Friday, March 25, 2011

Top 20 Most Painful Animal Labs

Michael Budkie, of Stop Animal Exploitation NOW, released a report on the top most painful labs in the United States. See the full report below.

What can you do?

World Laboratory Animal Liberation Week is April 16th - 24th.  Learn all you can and please get involved.

Friday, February 25, 2011

Vivisection Debate at Rutgers University - March 8 2011

Gary Francione is debating vivisection at Rutgers on March 8, and it's open to the public:

The topic:  The Use of Nonhuman Animals in Biomedical Research: A Moral Justification?

Professor Ringach will argue that we are justified in using animals in experiments; I will argue that we cannot justify animal use in this or in any other context.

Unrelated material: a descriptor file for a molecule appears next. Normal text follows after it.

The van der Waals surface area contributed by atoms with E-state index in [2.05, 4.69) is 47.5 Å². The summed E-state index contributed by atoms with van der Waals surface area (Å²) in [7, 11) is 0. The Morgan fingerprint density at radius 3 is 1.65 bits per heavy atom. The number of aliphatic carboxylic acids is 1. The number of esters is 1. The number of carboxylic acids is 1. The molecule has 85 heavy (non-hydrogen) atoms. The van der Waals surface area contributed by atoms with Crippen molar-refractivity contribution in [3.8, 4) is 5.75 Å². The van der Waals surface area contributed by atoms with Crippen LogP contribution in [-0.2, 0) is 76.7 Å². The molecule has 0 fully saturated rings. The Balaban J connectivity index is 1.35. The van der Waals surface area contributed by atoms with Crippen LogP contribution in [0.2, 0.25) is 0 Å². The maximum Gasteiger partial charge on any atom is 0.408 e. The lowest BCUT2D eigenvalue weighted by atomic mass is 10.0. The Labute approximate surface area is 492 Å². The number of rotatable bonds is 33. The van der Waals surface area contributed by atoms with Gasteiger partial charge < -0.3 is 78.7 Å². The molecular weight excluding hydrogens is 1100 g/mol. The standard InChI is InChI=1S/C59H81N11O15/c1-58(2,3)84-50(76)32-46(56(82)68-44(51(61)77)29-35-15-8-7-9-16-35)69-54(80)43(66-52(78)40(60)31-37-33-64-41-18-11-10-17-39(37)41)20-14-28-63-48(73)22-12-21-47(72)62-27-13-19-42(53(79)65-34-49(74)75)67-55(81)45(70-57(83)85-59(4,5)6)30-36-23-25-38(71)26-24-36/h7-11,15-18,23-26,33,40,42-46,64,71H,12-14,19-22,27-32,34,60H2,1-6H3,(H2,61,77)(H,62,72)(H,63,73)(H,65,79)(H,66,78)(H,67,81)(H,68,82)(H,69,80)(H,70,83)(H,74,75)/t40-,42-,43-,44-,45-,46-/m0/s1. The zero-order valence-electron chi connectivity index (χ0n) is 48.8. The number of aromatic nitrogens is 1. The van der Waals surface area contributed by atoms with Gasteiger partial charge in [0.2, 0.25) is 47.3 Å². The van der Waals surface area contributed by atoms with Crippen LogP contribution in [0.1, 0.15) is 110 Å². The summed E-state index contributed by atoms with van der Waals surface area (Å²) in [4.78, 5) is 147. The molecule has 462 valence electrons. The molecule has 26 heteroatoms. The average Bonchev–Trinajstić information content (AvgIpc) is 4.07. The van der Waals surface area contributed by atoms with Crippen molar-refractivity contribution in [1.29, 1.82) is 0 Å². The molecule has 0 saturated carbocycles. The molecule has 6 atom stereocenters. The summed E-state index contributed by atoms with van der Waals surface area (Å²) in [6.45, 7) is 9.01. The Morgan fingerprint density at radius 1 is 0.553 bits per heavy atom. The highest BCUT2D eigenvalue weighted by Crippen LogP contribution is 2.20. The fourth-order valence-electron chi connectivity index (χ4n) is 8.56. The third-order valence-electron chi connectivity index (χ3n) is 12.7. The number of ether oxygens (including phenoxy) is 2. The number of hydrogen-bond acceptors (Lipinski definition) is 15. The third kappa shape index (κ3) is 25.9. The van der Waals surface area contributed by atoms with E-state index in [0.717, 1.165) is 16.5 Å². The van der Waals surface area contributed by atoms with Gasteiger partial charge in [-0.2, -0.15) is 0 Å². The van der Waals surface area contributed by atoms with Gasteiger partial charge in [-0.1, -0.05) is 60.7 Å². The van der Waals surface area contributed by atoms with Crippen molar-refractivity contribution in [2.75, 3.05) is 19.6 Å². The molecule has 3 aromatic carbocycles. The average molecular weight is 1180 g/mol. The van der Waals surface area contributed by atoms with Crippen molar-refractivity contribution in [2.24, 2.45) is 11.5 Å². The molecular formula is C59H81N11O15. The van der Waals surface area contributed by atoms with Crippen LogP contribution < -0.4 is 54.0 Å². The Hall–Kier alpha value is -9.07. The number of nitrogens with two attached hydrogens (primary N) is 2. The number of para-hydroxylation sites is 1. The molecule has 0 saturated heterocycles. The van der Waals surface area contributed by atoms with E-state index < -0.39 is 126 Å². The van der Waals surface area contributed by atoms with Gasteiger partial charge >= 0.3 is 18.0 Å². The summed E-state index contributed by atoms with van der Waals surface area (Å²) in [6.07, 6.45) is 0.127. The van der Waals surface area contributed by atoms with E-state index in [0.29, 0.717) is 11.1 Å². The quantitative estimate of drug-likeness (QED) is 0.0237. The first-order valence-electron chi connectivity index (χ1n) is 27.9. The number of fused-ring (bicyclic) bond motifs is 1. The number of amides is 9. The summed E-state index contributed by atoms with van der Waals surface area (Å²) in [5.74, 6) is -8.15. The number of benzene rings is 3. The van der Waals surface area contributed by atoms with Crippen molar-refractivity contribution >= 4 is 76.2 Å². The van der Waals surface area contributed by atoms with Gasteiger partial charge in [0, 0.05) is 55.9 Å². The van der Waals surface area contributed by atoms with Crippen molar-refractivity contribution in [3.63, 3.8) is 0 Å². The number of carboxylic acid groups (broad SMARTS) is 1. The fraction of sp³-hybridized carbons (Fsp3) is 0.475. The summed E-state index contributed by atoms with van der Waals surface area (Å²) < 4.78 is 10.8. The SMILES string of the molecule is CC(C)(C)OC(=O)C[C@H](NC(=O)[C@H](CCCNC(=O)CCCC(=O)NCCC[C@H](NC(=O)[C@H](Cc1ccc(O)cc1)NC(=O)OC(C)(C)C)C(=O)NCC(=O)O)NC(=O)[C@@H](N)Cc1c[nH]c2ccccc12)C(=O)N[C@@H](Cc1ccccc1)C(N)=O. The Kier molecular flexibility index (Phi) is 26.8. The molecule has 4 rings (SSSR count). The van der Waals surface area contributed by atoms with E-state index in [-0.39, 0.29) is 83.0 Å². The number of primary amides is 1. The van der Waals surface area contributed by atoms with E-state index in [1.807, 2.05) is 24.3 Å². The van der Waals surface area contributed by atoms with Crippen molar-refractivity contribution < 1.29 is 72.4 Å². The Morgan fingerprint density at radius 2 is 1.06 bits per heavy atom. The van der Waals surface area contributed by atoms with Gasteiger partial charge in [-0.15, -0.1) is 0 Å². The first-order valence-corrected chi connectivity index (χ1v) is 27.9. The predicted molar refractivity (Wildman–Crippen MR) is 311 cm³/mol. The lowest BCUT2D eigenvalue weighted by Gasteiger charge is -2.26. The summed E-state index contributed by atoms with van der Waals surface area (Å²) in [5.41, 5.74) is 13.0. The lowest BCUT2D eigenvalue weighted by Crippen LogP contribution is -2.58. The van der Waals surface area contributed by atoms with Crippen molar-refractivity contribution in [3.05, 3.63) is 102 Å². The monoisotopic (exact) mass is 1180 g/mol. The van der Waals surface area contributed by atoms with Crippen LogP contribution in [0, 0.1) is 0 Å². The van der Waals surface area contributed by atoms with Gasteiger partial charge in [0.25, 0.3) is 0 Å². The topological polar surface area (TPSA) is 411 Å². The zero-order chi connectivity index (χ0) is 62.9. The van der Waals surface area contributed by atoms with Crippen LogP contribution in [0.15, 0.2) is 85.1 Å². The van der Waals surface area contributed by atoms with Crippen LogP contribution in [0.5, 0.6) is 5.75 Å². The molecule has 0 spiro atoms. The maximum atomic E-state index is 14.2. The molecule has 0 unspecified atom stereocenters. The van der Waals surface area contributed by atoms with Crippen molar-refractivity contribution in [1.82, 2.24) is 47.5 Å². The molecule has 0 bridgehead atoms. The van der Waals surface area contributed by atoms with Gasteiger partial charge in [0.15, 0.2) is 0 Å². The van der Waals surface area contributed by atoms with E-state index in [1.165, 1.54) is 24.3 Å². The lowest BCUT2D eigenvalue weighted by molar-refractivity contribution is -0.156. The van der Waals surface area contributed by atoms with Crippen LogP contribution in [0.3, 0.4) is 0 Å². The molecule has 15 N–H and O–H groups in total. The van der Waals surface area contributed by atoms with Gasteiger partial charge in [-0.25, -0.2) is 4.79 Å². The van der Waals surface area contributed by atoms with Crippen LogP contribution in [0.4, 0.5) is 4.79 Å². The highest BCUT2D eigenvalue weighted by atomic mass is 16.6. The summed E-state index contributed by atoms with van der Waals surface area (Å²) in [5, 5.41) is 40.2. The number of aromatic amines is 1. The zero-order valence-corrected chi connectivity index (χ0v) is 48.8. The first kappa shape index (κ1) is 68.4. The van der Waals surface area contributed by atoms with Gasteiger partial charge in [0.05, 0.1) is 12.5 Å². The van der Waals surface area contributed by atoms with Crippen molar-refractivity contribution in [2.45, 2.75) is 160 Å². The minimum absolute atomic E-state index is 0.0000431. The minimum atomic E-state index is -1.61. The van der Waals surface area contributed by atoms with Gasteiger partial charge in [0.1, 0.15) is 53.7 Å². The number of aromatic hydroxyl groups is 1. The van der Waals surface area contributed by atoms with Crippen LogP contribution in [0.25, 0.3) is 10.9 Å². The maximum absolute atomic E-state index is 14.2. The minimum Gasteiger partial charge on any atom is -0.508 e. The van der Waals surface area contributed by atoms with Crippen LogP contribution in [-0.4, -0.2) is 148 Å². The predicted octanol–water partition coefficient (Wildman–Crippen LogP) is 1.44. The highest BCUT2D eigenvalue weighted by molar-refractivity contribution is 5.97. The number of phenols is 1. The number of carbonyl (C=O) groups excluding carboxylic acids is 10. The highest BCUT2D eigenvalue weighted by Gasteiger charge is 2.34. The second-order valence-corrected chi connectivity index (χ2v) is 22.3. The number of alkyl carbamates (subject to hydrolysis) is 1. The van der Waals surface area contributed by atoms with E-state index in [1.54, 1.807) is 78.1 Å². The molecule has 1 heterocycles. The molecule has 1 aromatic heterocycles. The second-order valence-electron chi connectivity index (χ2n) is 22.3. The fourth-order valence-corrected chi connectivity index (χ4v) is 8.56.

The debate will take place in the Baker Trial Courtroom at Rutgers University School of Law, 123 Washington Street, Newark, New Jersey, from 6-8 p.m. Vegan refreshments will be served following the debate, which will be videotaped and made available here and on Professor Ringach’s site.

The debate will be sponsored by the Student Bar Association, the American Constitutional Society, and the Federalist Society. The debate will be moderated by John J. Farmer, Jr., Dean and Professor of Law at Rutgers University School of Law-Newark. Dean Farmer served as Attorney General of the State of New Jersey and as General Counsel of the National Commission on Terrorist Attacks Upon the United States (commonly known as the 9/11 Commission).